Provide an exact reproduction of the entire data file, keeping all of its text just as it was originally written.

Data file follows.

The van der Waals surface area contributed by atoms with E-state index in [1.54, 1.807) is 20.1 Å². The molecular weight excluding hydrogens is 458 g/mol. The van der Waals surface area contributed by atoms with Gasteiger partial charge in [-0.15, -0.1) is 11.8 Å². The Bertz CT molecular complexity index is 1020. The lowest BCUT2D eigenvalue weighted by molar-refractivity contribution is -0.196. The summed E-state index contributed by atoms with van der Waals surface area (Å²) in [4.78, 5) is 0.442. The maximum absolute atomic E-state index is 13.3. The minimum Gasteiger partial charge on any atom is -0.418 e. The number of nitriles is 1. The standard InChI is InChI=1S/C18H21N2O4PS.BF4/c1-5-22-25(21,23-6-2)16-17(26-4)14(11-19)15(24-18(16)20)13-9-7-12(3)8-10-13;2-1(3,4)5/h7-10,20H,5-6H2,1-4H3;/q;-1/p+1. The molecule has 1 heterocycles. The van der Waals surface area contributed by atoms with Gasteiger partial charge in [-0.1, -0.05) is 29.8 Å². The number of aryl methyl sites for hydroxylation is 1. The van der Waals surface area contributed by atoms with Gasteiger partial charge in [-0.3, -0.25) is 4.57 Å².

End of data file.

The van der Waals surface area contributed by atoms with E-state index in [1.54, 1.807) is 20.1 Å². The molecular weight excluding hydrogens is 458 g/mol. The van der Waals surface area contributed by atoms with Gasteiger partial charge in [-0.15, -0.1) is 11.8 Å². The Bertz CT molecular complexity index is 1020. The lowest BCUT2D eigenvalue weighted by molar-refractivity contribution is -0.196. The summed E-state index contributed by atoms with van der Waals surface area (Å²) in [4.78, 5) is 0.442. The maximum absolute atomic E-state index is 13.3. The minimum Gasteiger partial charge on any atom is -0.418 e. The number of nitriles is 1. The standard InChI is InChI=1S/C18H21N2O4PS.BF4/c1-5-22-25(21,23-6-2)16-17(26-4)14(11-19)15(24-18(16)20)13-9-7-12(3)8-10-13;2-1(3,4)5/h7-10,20H,5-6H2,1-4H3;/q;-1/p+1. The molecule has 1 heterocycles. The van der Waals surface area contributed by atoms with Gasteiger partial charge in [-0.1, -0.05) is 29.8 Å². The number of aryl methyl sites for hydroxylation is 1. The van der Waals surface area contributed by atoms with Gasteiger partial charge in [-0.3, -0.25) is 4.57 Å².